TIME TO RIGHT THE SHIP
The era of President Trump has begun and early returns are … mixed. One thing is for sure: Trade is more prevalent as a household topic than at any time I can recall. Not just because Trump, in his first week, followed through on campaign promises to take a scythe to the Trans-Pacific Partnership and initiate the renegotiation of NAFTA, but because of, well, all the other stuff.
Having declared his intention to be “the greatest jobs president God ever created,” and having emphasized an American manufacturing renaissance and a better trade balance as the means to achieve that divine distinction, the hopeful among us are clinging to optimism that our president has calculated the impact of how his seemingly unrelated tweets, activities and executive actions affect present and future trade negotiations.
Banning immigration from seven war-torn and/or extremism-prone nations may be legally justified and even understandable for a country grappling with terrorism, but the timing seems rushed, the plan incomplete, and the administration never controlled the message that its focus is on extremism, not religion. All of this put the nation on a collision course with trading partners who want to distance themselves from the ban’s—I hate this term—optics. Likewise, publicizing deliberations with Mexico can’t be viewed through the simple lens of harsh negotiation alone; there are repercussions. And tampering with the National Security Council is another piece of controversy not currently needed.
I support President Trump. There’s no doubt he’s controversial, but that’s what comes with great change, and great change has been needed. Much of the media coverage has been hysterical, dishonest and embarrassing for our nation—not reporting on division, but creating it. I’ve found that Trump’s statements and actions have not typically justified the sustained level of panic and outrage; but I also agree with policies that put Americans first and am therefore giving him the benefit of the doubt. Still, I do wonder if Mr. Trump has paid attention to his P&L of public opinion. It seems he may be making the rookie mistake of too much action, and Ready, Fire, Aim doesn’t work from the bully pulpit.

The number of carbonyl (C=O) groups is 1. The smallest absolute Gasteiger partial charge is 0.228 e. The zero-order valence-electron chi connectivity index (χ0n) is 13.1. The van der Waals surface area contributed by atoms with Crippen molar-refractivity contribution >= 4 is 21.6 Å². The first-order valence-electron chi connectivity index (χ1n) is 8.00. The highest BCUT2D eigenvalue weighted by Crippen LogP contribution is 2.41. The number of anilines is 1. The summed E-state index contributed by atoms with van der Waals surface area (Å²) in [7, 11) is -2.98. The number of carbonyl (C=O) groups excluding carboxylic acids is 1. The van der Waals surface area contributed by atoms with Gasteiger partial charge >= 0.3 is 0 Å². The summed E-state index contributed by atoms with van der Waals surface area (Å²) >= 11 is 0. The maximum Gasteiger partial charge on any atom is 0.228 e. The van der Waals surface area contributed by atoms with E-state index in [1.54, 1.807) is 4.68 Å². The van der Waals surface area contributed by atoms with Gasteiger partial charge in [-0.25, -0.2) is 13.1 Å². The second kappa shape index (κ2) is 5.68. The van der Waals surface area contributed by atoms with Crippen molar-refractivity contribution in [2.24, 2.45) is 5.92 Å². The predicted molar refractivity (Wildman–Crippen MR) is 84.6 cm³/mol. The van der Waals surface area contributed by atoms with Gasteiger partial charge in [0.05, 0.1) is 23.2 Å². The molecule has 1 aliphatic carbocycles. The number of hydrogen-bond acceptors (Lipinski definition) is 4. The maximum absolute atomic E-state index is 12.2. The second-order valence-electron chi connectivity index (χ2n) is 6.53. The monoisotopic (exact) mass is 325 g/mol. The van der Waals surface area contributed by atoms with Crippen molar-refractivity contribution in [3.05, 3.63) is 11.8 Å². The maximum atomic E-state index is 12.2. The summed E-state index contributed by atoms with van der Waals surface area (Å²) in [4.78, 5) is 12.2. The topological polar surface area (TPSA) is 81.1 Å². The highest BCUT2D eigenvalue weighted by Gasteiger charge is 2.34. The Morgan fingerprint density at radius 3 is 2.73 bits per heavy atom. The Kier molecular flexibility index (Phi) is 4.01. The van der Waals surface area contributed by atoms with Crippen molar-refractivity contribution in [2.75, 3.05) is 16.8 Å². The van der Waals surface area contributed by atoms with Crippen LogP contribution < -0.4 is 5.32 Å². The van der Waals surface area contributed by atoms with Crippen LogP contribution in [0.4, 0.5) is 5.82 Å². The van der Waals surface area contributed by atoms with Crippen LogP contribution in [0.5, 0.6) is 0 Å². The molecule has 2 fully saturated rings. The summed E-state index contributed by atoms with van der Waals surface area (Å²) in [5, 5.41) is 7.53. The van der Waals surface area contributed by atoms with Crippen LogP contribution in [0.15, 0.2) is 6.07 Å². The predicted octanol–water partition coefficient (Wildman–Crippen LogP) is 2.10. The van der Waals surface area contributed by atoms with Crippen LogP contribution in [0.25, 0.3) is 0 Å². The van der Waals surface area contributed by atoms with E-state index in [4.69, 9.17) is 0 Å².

The problem, from this writer’s perspective, is that the first tumbler in the puzzle of unlocking American greatness isn’t taxes or regulations—it’s stabilizing the uncertainty. Americans, and businesspeople especially, want a firm foundation. To that end, the country needs to get some answers before it gets more questions—about whether their exports should expect high tariffs, whether we’ll be footing the bill for import tariffs, and whether we can hope the best parts of the TPP will be reincarnated as bilateral trade deals. Time to holster your thumbs, Mr. President, and bring your negotiations—whatever style you prefer—behind the closed doors of the Oval Office. The U.S.-based manufacturers looking to keep and expand their global presence need to know they can count on good relations with allies new and old.
In short, we need more of the President Trump we met during UK Prime Minister Theresa May’s visit, and much less of the showman who painted Mexican President Enrique Peña Nieto into a corner for all the world to see. I support the president because I believe his intentions are good, justified and right for the United States—but proper execution must follow because we know where roads paved with good intentions alone eventually lead.
On a final and unrelated note, this will be my last opportunity to regale you, dear reader, with my searing wit and charm, as I’ve made the difficult decision to step down at Global Trade and join my family’s business. In parting, let me say it has been an absolute privilege to lead a team of such talented professionals who worked mercilessly while I absconded with all the credit. From Day One, the feedback for Global Trade has been humbling and highly motivating—so my sincere thanks to our audience, to Drew Lawler and his family for this transformational opportunity, and to my brilliant team! Over and out. n
Belgium Increased Polypropylene Supplies to Germany